Growth of Jordan, Bledsoe – Key To Clippers Success



So far this season, the NBA’s Battle For Los Angeles belongs to the Clippers. While, Kobe, Dwight and the drama-filled Lakers have still been the center of attention for many, the better basketball has been played by the other team in Tinsel Town. Chris Paul and Blake Griffin are the household names, no doubt, but a total team effort is what has the Clips looking like a legitimate contender in the Western Conference this year. Starting center span style=”color: #ffdb76;”>Deandre Jordan, and backup point guard Eric Bledsoe, are major reasons for the Clippers’ great success, as the two young guns, still yet to hit the prime of their careers, have made drastic improvements to their games.

Entering this season, Jordan had made a name for himself by dunking everything in sight. Unfortunately, dunks and horrendous free throw shooting was about all he was known for. His back-to-the-basket post game was under constant scrutiny. Since the preseason, he’s shown off a deeper repertoire of moves and improved footwork, using up-and-unders, and right and left-handed jump hooks to go along with his ridiculous patented slams.

“I’ve just been more confident,” said Jordan, now in his 5th season. “Whether it’s been offense, defense, at the free throw line, I’ve just been super-confident when I’m out there and my teammates trust me so that makes me more comfortable. I really did the same thing [as other off-seasons]. I got more reps up and my teammates saw me with the ball in the post in the summer time and they trust me with it. I really did the same thing, nothing different, but they trust me now. That’s big.”

As a result, he’s averaging just under 10 points per game, a definite step up from his 6.3 career average. His 58 percent field goal shooting is fourth best in the league, and playing with some of the best playmakers in the league – Paul, Bledsoe, Jamal Crawford and Chauncey Billups – make his job a simple one. “The only thing I really gotta do is set screens and have my hands up. That’s it. And get ready for a pass that’s gonna be up where the rim is. They make it easy for me.”

Paul, Crawford and Billups have helped simplify the game for Bledsoe, too, who’s taken full advantage of the opportunity to learn from his elders in his third season. “My biggest improvements came when I was hurt, being able to learn so much from Chris and Chauncey,” said Bledsoe, one of the biggest surprises and most exciting players in the league this season. “The game is being slowed down to me now, as far as when to change speeds, when to give [guys] the ball.”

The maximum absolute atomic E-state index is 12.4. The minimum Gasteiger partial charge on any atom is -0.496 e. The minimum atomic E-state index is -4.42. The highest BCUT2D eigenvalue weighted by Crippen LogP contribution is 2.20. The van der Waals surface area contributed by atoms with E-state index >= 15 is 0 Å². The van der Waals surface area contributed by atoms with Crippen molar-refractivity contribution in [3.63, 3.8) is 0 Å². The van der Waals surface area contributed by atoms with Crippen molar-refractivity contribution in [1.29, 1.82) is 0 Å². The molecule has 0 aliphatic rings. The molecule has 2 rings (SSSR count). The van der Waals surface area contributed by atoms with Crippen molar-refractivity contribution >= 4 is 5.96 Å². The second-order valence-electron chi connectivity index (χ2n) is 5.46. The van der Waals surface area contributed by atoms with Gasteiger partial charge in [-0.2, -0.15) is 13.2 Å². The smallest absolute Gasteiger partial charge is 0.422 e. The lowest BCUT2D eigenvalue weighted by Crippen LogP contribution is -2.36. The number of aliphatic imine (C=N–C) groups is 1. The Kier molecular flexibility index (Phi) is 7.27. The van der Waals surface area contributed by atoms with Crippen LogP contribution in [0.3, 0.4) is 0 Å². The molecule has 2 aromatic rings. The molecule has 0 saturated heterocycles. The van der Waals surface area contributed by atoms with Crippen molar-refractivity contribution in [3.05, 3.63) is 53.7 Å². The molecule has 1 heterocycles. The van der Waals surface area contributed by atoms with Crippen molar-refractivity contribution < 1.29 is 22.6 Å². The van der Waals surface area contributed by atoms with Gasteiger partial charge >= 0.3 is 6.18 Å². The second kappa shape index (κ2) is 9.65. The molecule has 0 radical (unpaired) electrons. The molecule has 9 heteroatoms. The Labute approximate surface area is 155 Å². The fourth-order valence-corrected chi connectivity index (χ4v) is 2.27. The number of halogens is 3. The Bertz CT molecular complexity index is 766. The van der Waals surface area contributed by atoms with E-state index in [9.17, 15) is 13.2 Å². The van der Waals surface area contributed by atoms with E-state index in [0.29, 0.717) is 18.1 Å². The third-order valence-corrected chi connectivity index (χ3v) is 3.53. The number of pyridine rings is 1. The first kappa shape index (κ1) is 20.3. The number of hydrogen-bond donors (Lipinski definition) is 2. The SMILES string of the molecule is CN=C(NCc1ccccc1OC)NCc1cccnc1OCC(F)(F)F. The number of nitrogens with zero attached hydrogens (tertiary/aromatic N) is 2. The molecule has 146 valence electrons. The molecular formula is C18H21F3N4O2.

“He’s made a lot of progress,” Billups said of his pupil Bledsoe. “I’m so proud of Bled. What he does more than anything, is he’s studying the game more now. We watch films together, talk about little things he can do to effect the game with his minutes. Athletically, he’s a freak. He’s been blessed with a gift athletically, but the thing he’s stepping up is his mental approach to the game. You can just see it, the way he reads pick and rolls, game situations, managing the game when he’s out there.”

After getting out to a slow start last year because of an injury, he’s averaging career-best numbers across the board and affecting the game in every aspect this season. The efficiency has been fantastic: 10 points, three assists, three rebounds, 1.5 steals and almost one block per game on 50 percent shooting in 18 minutes. “The role of the bench in general is to come in and change the pace, just like any other bench, but I think we’ve got a lot more firepower than most benches,” said Bledsoe. Bledsoe’s blazing speed is a great contrast to the always under control Paul, as he serves as the key catalyst for the Clippers’ bench, which has arguably been the best in the league.